Monday 7th December 2015; 2.00 - 4.00pm; Room B.13, 32 Lincoln’s Inn Field (32L)
Speaker: Dr Greg Fealy; Chair: Dr Kirsten Schulze
About 500 Southeast Asians have gone to Syria and Iraq over the past two years, most of them as fighters for ISIS. This is almost as many as the total number who trained and fought as mujahideen in Afghanistan in the ten years from 1985. What explains the intense attraction of ISIS for Southeast Asian jihadists?
This seminar will examine the multiple motivations that have led fighters from Indonesia, Malaysia and Singapore to join ISIS. It will look at the structures of mobilisation and recruitment for the Islamic State as well as the divisions it has caused within jihadist communities. I will argue that ISIS has posed only a moderate threat to Southeast Asia to date due to the caliphate's emphasis on Syria-Iraq operations and preference of most fighters to remain within the Islamic State.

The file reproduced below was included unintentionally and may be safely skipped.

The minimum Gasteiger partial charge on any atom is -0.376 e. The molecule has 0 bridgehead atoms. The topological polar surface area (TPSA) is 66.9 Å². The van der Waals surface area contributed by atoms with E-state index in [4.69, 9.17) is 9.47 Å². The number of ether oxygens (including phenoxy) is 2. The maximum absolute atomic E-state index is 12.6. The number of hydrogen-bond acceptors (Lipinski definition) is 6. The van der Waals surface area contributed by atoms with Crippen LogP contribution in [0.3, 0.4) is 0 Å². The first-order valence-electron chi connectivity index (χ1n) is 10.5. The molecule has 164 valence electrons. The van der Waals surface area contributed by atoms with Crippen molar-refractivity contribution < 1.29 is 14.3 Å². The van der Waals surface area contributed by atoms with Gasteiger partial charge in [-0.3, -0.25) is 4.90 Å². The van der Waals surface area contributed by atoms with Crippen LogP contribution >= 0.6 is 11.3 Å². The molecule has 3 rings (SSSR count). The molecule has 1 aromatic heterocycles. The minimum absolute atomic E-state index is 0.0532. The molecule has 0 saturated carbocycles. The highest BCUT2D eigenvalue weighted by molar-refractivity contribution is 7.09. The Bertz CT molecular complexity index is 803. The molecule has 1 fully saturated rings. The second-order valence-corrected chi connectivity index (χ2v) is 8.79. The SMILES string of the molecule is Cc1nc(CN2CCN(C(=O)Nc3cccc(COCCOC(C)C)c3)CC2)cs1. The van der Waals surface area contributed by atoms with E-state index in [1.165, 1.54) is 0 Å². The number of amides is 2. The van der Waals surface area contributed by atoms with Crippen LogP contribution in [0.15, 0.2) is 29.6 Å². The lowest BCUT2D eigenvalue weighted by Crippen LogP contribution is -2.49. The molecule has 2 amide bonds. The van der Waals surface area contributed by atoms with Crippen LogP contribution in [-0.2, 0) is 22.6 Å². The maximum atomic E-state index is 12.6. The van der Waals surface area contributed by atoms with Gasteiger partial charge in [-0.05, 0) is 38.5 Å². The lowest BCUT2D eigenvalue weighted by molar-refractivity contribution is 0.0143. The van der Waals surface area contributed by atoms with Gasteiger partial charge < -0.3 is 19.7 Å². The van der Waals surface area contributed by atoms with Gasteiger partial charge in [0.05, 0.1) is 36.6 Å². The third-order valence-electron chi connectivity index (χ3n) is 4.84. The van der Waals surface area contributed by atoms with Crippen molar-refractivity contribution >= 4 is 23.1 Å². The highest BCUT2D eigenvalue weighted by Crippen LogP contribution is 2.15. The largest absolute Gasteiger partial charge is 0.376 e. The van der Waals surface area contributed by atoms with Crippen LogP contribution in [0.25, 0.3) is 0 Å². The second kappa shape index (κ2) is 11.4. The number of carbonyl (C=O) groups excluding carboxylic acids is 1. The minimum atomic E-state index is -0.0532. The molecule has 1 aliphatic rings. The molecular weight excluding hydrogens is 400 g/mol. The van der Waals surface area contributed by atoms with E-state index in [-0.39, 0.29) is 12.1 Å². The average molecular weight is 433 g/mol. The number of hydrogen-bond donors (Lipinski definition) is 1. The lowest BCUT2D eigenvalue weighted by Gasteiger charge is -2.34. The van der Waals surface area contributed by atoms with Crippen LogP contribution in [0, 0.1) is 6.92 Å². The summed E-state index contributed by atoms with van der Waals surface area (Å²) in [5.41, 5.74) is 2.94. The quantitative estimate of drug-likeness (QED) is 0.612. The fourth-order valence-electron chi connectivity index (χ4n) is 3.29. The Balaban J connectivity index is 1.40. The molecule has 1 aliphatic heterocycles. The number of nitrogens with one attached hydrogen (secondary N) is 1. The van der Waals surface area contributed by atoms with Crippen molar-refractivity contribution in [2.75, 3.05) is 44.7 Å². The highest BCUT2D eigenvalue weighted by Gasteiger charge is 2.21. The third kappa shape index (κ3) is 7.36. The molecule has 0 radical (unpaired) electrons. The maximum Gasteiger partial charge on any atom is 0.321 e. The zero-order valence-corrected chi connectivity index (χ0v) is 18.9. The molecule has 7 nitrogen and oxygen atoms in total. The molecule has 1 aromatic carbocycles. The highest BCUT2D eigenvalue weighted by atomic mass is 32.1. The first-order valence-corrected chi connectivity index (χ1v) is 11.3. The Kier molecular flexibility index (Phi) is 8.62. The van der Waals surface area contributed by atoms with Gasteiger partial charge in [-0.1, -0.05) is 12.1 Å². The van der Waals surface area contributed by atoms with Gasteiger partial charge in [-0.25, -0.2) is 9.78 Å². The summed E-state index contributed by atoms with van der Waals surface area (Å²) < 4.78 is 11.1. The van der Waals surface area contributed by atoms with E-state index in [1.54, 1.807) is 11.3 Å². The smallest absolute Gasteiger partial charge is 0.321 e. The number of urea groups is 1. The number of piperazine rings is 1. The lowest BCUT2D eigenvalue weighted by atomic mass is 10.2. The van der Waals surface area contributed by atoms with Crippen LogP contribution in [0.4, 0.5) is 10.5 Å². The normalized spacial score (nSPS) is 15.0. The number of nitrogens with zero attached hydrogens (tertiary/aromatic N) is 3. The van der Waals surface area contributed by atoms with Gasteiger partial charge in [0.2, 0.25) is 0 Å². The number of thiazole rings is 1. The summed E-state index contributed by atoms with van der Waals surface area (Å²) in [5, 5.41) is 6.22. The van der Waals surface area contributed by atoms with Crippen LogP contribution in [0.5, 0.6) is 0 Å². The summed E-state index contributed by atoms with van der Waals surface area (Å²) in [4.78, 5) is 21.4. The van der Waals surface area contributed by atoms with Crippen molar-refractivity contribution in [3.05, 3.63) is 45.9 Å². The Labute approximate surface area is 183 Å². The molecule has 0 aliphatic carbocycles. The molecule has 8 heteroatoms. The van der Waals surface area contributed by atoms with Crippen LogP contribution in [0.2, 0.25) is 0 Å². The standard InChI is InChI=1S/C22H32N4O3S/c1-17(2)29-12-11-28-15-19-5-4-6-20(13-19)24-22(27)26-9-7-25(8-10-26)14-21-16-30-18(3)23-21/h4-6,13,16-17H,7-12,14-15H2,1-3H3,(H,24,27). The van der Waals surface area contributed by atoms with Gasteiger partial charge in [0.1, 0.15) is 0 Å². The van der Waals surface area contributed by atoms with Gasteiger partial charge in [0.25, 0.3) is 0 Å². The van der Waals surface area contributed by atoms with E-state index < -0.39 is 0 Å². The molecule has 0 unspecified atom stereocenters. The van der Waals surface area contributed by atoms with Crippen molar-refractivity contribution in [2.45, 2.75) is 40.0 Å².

Download and listen to the podcast here
Greg Fealy is Associate Professor of Southeast Asian Politics and Head of the Department of Political and Social Change at The Australian National University.
Kirsten Schulze is Deputy Director of the Saw Swee Hock Southeast Asia Centre and Associate Professor in International History at LSE.